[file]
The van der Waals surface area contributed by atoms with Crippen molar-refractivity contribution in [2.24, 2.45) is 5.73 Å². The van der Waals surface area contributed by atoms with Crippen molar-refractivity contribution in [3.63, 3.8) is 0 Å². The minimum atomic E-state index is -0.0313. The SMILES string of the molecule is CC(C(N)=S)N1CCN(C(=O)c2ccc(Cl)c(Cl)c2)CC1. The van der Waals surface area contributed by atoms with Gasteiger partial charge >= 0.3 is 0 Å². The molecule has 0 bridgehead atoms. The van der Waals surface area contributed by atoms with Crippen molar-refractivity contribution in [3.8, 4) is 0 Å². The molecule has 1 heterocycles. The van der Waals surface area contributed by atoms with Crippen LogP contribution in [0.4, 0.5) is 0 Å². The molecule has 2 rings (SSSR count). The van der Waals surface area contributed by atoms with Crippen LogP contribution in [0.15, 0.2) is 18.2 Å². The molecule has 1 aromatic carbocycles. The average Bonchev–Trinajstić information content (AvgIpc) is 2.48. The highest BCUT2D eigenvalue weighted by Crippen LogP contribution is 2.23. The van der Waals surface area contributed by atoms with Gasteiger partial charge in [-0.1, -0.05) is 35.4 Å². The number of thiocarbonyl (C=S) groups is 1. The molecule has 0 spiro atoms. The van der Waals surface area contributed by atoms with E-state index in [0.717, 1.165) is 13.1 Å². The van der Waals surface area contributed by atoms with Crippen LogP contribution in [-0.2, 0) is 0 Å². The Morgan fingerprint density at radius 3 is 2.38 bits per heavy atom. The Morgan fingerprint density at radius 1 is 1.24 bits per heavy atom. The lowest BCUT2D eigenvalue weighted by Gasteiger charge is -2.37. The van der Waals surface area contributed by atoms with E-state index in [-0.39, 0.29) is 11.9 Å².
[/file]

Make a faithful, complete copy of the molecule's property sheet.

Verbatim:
The van der Waals surface area contributed by atoms with Crippen molar-refractivity contribution in [2.24, 2.45) is 5.73 Å². The van der Waals surface area contributed by atoms with Crippen molar-refractivity contribution in [3.63, 3.8) is 0 Å². The minimum atomic E-state index is -0.0313. The SMILES string of the molecule is CC(C(N)=S)N1CCN(C(=O)c2ccc(Cl)c(Cl)c2)CC1. The van der Waals surface area contributed by atoms with Gasteiger partial charge >= 0.3 is 0 Å². The molecule has 0 bridgehead atoms. The van der Waals surface area contributed by atoms with Crippen molar-refractivity contribution in [3.8, 4) is 0 Å². The molecule has 1 heterocycles. The van der Waals surface area contributed by atoms with Crippen LogP contribution in [0.4, 0.5) is 0 Å². The molecule has 2 rings (SSSR count). The van der Waals surface area contributed by atoms with Crippen LogP contribution in [0.15, 0.2) is 18.2 Å². The molecule has 1 aromatic carbocycles. The average Bonchev–Trinajstić information content (AvgIpc) is 2.48. The highest BCUT2D eigenvalue weighted by Crippen LogP contribution is 2.23. The van der Waals surface area contributed by atoms with Gasteiger partial charge in [-0.1, -0.05) is 35.4 Å². The number of thiocarbonyl (C=S) groups is 1. The molecule has 0 spiro atoms. The van der Waals surface area contributed by atoms with E-state index in [0.717, 1.165) is 13.1 Å². The van der Waals surface area contributed by atoms with Crippen LogP contribution in [-0.2, 0) is 0 Å². The Morgan fingerprint density at radius 3 is 2.38 bits per heavy atom. The Morgan fingerprint density at radius 1 is 1.24 bits per heavy atom. The lowest BCUT2D eigenvalue weighted by Gasteiger charge is -2.37. The van der Waals surface area contributed by atoms with E-state index in [-0.39, 0.29) is 11.9 Å².